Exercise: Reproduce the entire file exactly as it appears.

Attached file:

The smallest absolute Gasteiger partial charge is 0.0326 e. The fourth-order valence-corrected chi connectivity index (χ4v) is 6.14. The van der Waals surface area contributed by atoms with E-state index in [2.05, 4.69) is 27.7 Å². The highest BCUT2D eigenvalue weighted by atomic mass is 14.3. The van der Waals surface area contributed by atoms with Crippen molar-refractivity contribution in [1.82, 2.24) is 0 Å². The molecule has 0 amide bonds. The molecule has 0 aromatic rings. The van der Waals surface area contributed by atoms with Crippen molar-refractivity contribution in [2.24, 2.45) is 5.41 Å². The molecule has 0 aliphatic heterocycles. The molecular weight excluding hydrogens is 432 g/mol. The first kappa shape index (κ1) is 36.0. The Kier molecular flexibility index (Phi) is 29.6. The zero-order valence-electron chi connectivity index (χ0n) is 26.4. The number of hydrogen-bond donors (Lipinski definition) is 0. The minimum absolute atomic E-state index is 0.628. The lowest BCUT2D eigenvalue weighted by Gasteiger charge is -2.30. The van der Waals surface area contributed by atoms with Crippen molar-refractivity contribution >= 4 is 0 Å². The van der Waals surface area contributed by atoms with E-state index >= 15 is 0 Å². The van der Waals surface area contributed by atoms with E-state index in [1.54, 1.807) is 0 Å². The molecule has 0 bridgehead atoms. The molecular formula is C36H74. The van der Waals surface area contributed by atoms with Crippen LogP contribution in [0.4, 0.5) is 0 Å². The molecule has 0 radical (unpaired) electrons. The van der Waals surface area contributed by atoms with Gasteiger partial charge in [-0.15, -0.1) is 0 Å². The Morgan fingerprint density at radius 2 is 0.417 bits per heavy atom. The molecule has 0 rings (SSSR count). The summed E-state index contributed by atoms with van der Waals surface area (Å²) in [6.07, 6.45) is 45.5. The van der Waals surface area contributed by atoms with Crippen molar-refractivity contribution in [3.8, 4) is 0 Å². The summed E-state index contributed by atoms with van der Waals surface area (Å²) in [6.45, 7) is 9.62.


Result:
The smallest absolute Gasteiger partial charge is 0.0326 e. The fourth-order valence-corrected chi connectivity index (χ4v) is 6.14. The van der Waals surface area contributed by atoms with E-state index in [2.05, 4.69) is 27.7 Å². The highest BCUT2D eigenvalue weighted by atomic mass is 14.3. The van der Waals surface area contributed by atoms with Crippen molar-refractivity contribution in [1.82, 2.24) is 0 Å². The molecule has 0 amide bonds. The molecule has 0 aromatic rings. The van der Waals surface area contributed by atoms with Crippen molar-refractivity contribution in [2.24, 2.45) is 5.41 Å². The molecule has 0 aliphatic heterocycles. The molecular weight excluding hydrogens is 432 g/mol. The first kappa shape index (κ1) is 36.0. The Kier molecular flexibility index (Phi) is 29.6. The zero-order valence-electron chi connectivity index (χ0n) is 26.4. The number of hydrogen-bond donors (Lipinski definition) is 0. The minimum absolute atomic E-state index is 0.628. The lowest BCUT2D eigenvalue weighted by Gasteiger charge is -2.30. The van der Waals surface area contributed by atoms with Crippen molar-refractivity contribution >= 4 is 0 Å². The van der Waals surface area contributed by atoms with E-state index >= 15 is 0 Å². The van der Waals surface area contributed by atoms with E-state index in [1.54, 1.807) is 0 Å². The molecule has 0 bridgehead atoms. The molecular formula is C36H74. The van der Waals surface area contributed by atoms with Crippen LogP contribution in [0.4, 0.5) is 0 Å². The molecule has 0 radical (unpaired) electrons. The van der Waals surface area contributed by atoms with Gasteiger partial charge in [-0.15, -0.1) is 0 Å². The Morgan fingerprint density at radius 2 is 0.417 bits per heavy atom. The molecule has 0 rings (SSSR count). The summed E-state index contributed by atoms with van der Waals surface area (Å²) in [6.07, 6.45) is 45.5. The van der Waals surface area contributed by atoms with Crippen molar-refractivity contribution in [3.8, 4) is 0 Å². The summed E-state index contributed by atoms with van der Waals surface area (Å²) in [6.45, 7) is 9.62.